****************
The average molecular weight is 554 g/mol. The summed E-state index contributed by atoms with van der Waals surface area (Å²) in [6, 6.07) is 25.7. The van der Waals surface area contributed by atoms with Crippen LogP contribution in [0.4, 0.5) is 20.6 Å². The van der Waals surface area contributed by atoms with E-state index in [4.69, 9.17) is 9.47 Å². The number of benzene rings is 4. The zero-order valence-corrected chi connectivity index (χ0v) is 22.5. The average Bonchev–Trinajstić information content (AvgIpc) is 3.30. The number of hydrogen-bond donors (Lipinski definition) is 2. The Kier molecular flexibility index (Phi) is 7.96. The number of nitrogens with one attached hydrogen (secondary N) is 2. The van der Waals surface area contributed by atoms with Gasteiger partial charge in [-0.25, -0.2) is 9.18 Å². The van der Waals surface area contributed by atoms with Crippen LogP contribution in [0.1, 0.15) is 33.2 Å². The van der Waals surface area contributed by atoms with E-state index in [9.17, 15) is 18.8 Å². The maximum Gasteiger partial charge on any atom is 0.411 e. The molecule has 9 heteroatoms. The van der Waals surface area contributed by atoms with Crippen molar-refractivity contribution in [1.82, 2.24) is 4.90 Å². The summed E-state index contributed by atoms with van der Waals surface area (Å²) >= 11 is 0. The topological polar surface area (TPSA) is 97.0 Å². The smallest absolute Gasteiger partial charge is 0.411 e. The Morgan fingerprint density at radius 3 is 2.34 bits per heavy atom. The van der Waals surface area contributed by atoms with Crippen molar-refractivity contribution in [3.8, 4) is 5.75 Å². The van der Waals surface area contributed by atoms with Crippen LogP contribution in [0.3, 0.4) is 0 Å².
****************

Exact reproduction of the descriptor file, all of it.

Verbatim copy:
The average molecular weight is 554 g/mol. The summed E-state index contributed by atoms with van der Waals surface area (Å²) in [6, 6.07) is 25.7. The van der Waals surface area contributed by atoms with Crippen LogP contribution in [0.4, 0.5) is 20.6 Å². The van der Waals surface area contributed by atoms with E-state index in [4.69, 9.17) is 9.47 Å². The number of benzene rings is 4. The zero-order valence-corrected chi connectivity index (χ0v) is 22.5. The average Bonchev–Trinajstić information content (AvgIpc) is 3.30. The number of hydrogen-bond donors (Lipinski definition) is 2. The Kier molecular flexibility index (Phi) is 7.96. The number of nitrogens with one attached hydrogen (secondary N) is 2. The van der Waals surface area contributed by atoms with Gasteiger partial charge in [-0.25, -0.2) is 9.18 Å². The van der Waals surface area contributed by atoms with Crippen LogP contribution in [0.1, 0.15) is 33.2 Å². The van der Waals surface area contributed by atoms with E-state index in [9.17, 15) is 18.8 Å². The maximum Gasteiger partial charge on any atom is 0.411 e. The molecule has 9 heteroatoms. The van der Waals surface area contributed by atoms with Crippen molar-refractivity contribution in [1.82, 2.24) is 4.90 Å². The summed E-state index contributed by atoms with van der Waals surface area (Å²) >= 11 is 0. The topological polar surface area (TPSA) is 97.0 Å². The smallest absolute Gasteiger partial charge is 0.411 e. The Morgan fingerprint density at radius 3 is 2.34 bits per heavy atom. The van der Waals surface area contributed by atoms with Crippen molar-refractivity contribution in [3.8, 4) is 5.75 Å². The van der Waals surface area contributed by atoms with Crippen LogP contribution in [0.3, 0.4) is 0 Å².